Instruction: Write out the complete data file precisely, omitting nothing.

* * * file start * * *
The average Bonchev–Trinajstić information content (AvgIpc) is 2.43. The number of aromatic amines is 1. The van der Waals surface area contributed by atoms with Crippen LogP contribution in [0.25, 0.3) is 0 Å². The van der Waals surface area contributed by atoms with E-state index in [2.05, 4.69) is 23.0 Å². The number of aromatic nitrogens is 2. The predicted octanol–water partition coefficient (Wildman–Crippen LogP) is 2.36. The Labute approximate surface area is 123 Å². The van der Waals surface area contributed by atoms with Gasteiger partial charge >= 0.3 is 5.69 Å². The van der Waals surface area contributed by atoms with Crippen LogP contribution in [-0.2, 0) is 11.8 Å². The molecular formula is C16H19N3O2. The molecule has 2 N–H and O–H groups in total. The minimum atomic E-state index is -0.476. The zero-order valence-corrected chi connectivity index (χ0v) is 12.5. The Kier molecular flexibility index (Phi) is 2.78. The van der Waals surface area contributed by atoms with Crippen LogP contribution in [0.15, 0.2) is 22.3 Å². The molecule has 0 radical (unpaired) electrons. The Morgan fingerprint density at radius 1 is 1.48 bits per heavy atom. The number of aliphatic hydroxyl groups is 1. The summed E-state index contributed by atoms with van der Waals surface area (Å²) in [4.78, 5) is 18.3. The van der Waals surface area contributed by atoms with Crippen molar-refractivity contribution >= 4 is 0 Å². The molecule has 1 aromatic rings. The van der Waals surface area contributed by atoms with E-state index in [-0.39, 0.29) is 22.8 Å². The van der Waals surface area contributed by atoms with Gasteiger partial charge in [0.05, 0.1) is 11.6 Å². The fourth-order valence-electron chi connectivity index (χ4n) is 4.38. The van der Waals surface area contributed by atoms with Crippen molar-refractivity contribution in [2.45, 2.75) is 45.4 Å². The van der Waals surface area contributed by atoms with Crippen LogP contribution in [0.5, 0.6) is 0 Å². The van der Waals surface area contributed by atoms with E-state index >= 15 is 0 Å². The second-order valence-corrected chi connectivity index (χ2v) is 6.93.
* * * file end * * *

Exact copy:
The average Bonchev–Trinajstić information content (AvgIpc) is 2.43. The number of aromatic amines is 1. The van der Waals surface area contributed by atoms with Crippen LogP contribution in [0.25, 0.3) is 0 Å². The van der Waals surface area contributed by atoms with E-state index in [2.05, 4.69) is 23.0 Å². The number of aromatic nitrogens is 2. The predicted octanol–water partition coefficient (Wildman–Crippen LogP) is 2.36. The Labute approximate surface area is 123 Å². The van der Waals surface area contributed by atoms with Gasteiger partial charge >= 0.3 is 5.69 Å². The van der Waals surface area contributed by atoms with Crippen LogP contribution in [-0.2, 0) is 11.8 Å². The molecular formula is C16H19N3O2. The molecule has 2 N–H and O–H groups in total. The minimum atomic E-state index is -0.476. The zero-order valence-corrected chi connectivity index (χ0v) is 12.5. The Kier molecular flexibility index (Phi) is 2.78. The van der Waals surface area contributed by atoms with Crippen LogP contribution in [0.15, 0.2) is 22.3 Å². The molecule has 0 radical (unpaired) electrons. The Morgan fingerprint density at radius 1 is 1.48 bits per heavy atom. The number of aliphatic hydroxyl groups is 1. The summed E-state index contributed by atoms with van der Waals surface area (Å²) in [4.78, 5) is 18.3. The van der Waals surface area contributed by atoms with Crippen molar-refractivity contribution >= 4 is 0 Å². The molecule has 1 aromatic rings. The van der Waals surface area contributed by atoms with E-state index in [-0.39, 0.29) is 22.8 Å². The van der Waals surface area contributed by atoms with Gasteiger partial charge in [0.05, 0.1) is 11.6 Å². The fourth-order valence-electron chi connectivity index (χ4n) is 4.38. The van der Waals surface area contributed by atoms with Crippen molar-refractivity contribution in [2.45, 2.75) is 45.4 Å². The van der Waals surface area contributed by atoms with Crippen LogP contribution in [0.5, 0.6) is 0 Å². The van der Waals surface area contributed by atoms with E-state index >= 15 is 0 Å². The second-order valence-corrected chi connectivity index (χ2v) is 6.93.